14 A. Could be, but you know, because I was speaking on behalf

15 of myself and of the Bank, so …

16 MR JUSTICE HILDYARD: The amount of the indebtedness of

17 the whole OMG group was, how much, about 4.5 billion,

18 was it?

19 A. About 4. 4 billion.

20 MR JUSTICE HILDYARD: 4.5 billion.

21 A. 4 with something.

22 MR JUSTICE HILDYARD: Which would translate into about

23 £150 million, I suppose, $180 million, or thereabouts.

24 A. It was a very substantial amount at that time for the

25 Bank.

92 :1 MR JUSTICE HILDYARD: Just under the total amount of
2 the equity-raising at the end of 2007. So a big amount.

3 A. Yes.

4 MR JUSTICE HILDYARD: In those circumstances, it just struck

5 me as unusual that you were not more directly involved,

6 all of you at the top of the Bank, considering the

7 threat that it posed if you had to write off that

8 amount.

9 A. The only reason for that is there was not only one bad

10 debt at that time, and there were some other bad loans

11 with an equal amount.

12 MR JUSTICE HILDYARD: So you were firefighting?

13 A. Yes, we were fighting for and myself, at this time I had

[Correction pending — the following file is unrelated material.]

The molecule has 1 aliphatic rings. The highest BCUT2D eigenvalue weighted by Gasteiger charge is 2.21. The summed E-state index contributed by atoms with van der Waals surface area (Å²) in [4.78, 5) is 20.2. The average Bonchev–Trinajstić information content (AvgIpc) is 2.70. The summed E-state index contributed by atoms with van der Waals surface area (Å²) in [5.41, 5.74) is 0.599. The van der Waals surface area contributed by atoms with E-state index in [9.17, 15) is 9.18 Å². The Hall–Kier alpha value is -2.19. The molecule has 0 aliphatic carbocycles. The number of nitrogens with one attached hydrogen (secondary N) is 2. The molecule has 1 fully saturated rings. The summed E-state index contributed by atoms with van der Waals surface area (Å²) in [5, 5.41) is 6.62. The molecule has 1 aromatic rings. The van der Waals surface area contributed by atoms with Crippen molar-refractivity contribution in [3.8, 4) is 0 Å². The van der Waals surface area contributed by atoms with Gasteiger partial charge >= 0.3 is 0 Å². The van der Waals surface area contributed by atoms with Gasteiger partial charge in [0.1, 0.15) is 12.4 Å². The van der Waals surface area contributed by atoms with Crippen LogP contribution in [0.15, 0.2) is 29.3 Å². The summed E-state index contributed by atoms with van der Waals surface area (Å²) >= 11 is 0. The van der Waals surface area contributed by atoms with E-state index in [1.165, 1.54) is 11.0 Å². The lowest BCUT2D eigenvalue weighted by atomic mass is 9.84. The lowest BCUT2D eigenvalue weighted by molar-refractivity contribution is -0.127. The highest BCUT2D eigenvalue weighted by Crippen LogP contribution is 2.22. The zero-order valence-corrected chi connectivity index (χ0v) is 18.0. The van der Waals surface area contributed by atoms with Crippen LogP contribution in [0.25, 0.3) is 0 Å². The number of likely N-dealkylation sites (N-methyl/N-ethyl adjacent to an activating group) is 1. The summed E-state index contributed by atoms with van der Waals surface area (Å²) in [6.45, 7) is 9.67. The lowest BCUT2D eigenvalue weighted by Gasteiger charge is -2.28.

14 two or three cases similar to that. That’s why I was

15 doing my best to repay those loans and, by the way,

16 I succeeded.

17 MR JUSTICE HILDYARD: Yes, as you said …

18 A. Yes.

19 MR JUSTICE HILDYARD: Has your sister ever worked for

20 Bank of St Petersburg, or ever worked for them?

21 A. No, my sister worked for Renord company and she started

22 working there in summer 2010, and she is no longer

23 working there. I asked her about three weeks ago when

24 we met at my birthday party whether she had any

25 relations with this particular case, she said no, and

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Arkhangelsky [Master]

93 :1 I don’t think she would lie to me, because she was
2 a lawyer there, one of the lawyers, but this particular

3 case was not in her responsibility at all.

4 MR JUSTICE HILDYARD: Right. Yes, because she was the legal